Doğan Kuban

‘Ottoman Architecture', a new book by architect and art historian Doğan Kuban, fills another important gap.

He has crammed a raft of books, studies and articles, written in various languages on topics in architecture and art history, into a fifty-year professional career. Every work he has produced has won the acclaim and attracted the attention of both the experts and of laymen simply interested in the subject. His books are indispensable reference works for students. He is one of a handful of authorities in Turkey on the subject of art history and restoration. An urban and cultural historian. We visited Doğan Kuban in his home on the occasion of the publication of his new book by YEM Yayınları, and asked him some questions.

You’ve been publishing books on architecture and art history for years. At the same time you are an expert on restoration. How did you get interested in architecture?
I got interested in architecture after I became an architect. In fact I wanted to be an engineer. During my student years, Istanbul Technical University was Turkey’s most famous school and the only one you had to take an exam to enter. At the time I decided to go there, Emin Onat, the architect of Ataturk’s Mausoleum in Ankara and later rector of the university, asked me what I wanted to be. “A naval architect and marine engineer”, I replied. “How will you do that?” he asked. “They don’t build ships in Turkey.” “What shall I be then?” I asked. “Be an architect”, he said. And so I did.

You were trained as an architect, but you’ve specialized more in the history of art and architecture. What is it that impelled you to write the history of old buildings rather than building new ones?
I was interested in history from an early age and was always reading history and philosophy books. One day I told Emin Onat that I wanted to be a university assistant in the history of architecture. Around that time a professor from Italy came to the school: Paulo Verzone. I became his assistant since I spoke French.
I became an architect but I preferred to be an historian of it. I needed to be something other than an architect, so I became an historian. I carried out restorations, I taught, I entered competitions and won prizes; I never gave up architecture but it was more of a hobby for me.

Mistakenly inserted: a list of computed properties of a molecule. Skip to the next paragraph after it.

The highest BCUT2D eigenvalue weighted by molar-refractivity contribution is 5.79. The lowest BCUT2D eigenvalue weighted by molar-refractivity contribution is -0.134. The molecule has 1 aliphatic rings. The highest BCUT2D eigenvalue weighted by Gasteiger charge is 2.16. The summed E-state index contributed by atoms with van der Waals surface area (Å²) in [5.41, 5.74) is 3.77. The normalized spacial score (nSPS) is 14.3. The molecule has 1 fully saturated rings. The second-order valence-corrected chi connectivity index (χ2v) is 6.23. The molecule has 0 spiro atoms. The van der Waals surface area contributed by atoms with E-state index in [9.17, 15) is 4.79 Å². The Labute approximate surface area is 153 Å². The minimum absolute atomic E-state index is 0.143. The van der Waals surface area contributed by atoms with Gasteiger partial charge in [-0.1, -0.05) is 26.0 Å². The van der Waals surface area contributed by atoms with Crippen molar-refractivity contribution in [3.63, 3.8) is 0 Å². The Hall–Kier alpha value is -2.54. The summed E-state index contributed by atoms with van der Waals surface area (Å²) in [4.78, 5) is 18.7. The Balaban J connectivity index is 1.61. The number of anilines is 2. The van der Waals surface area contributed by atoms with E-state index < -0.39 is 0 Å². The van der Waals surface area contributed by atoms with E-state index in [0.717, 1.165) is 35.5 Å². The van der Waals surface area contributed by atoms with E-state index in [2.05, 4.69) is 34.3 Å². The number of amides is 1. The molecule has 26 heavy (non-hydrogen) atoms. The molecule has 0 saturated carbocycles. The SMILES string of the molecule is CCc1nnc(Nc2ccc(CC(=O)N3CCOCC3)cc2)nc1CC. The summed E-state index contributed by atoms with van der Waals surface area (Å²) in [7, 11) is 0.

You’ve worked on Renaissance architecture in Italy, taught Islamic art at the University of Michigan, and studied the Byzantine architecture of Anatolia in Washington, D.C. Anatolian Turkish architecture is another specialty of yours. How have you combined these different areas of expertise?
To understand the ‘dome', you  have to look at all the domes built all over the world. You have to examine the ways in which they are alike and the ways in which they are different. You have to know the Renaissance, and the Byzantine period. You have to look at the Islamic tradition and understand very well what was done and why. That is why I chose all my life to specialize in the comparative history of art and architecture.

Your new book, ‘Ottoman Architecture', was published recently. Can you tell us something about the scope of this book and why it is important?
The importance of this study lies in the fact that it is a written account of our cultural history, which up to now has never been written in all its detail. Architecture constitutes the Ottoman Empire’s most significant area of creativity. It’s an extremely interesting phenomenon to boot. Because the ‘chief’ –the sultan or bey – needs a palace. He is compelled to build a palace under all conditions. But he builds not Versailles but the Topkapı Palace, and, when conditions change, the Dolmabahçe. If a dwelling is needed he builds a caravanserai, for education a medrese, and so on. Architecture is always compelled to follow the organization of society. An empire that lasts hundreds of years develops its own architects and architecture and forges its own culture. This book takes up Ottoman history in terms of its buildings. Up to now many books and articles have been written on Ottoman political history and the organization of the Ottoman state. Quite frankly however I can say I was indignant that no comprehensive history of Ottoman art had ever been written. I had always felt a gap in this area but kept putting it off. ‘Ottoman Architecture’ is the product of a much more comprehensive and meticulous study. A work in which the visual materials are particularly noteworthy.

What significance does Ottoman architecture have in terms of the world as a whole?
Ottoman architecture is a very crisp, geometric, and structural architecture. That is what distinguishes it from all the other Islamic buildings in the Islamic world. And from the domed buildings of Europe. It isn’t like any of them. When you place Michelangelo’s Saint Peter’s and Mimar Sinan’s Selimiye Mosque side by side, you see that both have a single dome but that otherwise they are quite different both in their dimensions and in their design. The Ottomans created a unique style of their own. A unique world view, cultural outlook and concept of space, and a style that tends towards the ornate. Wherever you see an Ottoman building, you can immediately recognize it.

A lot of students use your works as references. What would you advise them?
The world does not consist only of Turkey. There isn’t just Turkish history. Any history written without reference to the rest of the world, without comparison, is of no benefit to scholarship. They should come out of their shells and open up to the world.